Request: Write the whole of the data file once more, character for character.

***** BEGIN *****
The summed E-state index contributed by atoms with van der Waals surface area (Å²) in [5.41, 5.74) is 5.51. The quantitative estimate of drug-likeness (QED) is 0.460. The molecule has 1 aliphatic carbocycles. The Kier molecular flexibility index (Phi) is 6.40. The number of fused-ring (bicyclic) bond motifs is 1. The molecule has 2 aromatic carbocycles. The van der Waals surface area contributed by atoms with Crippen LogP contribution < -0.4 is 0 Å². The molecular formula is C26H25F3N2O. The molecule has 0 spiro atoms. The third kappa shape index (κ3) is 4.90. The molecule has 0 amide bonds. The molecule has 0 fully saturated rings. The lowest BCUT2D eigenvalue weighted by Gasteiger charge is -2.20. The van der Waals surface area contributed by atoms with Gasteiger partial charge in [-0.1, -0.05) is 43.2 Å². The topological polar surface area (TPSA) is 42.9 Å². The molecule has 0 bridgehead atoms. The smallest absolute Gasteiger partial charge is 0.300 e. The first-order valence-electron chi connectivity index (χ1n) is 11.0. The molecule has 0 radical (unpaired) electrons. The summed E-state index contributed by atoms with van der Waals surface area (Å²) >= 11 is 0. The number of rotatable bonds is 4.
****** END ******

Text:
The summed E-state index contributed by atoms with van der Waals surface area (Å²) in [5.41, 5.74) is 5.51. The quantitative estimate of drug-likeness (QED) is 0.460. The molecule has 1 aliphatic carbocycles. The Kier molecular flexibility index (Phi) is 6.40. The number of fused-ring (bicyclic) bond motifs is 1. The molecule has 2 aromatic carbocycles. The van der Waals surface area contributed by atoms with Crippen LogP contribution < -0.4 is 0 Å². The molecular formula is C26H25F3N2O. The molecule has 0 spiro atoms. The third kappa shape index (κ3) is 4.90. The molecule has 0 amide bonds. The molecule has 0 fully saturated rings. The lowest BCUT2D eigenvalue weighted by Gasteiger charge is -2.20. The van der Waals surface area contributed by atoms with Gasteiger partial charge in [-0.1, -0.05) is 43.2 Å². The topological polar surface area (TPSA) is 42.9 Å². The molecule has 0 bridgehead atoms. The smallest absolute Gasteiger partial charge is 0.300 e. The first-order valence-electron chi connectivity index (χ1n) is 11.0. The molecule has 0 radical (unpaired) electrons. The summed E-state index contributed by atoms with van der Waals surface area (Å²) >= 11 is 0. The number of rotatable bonds is 4.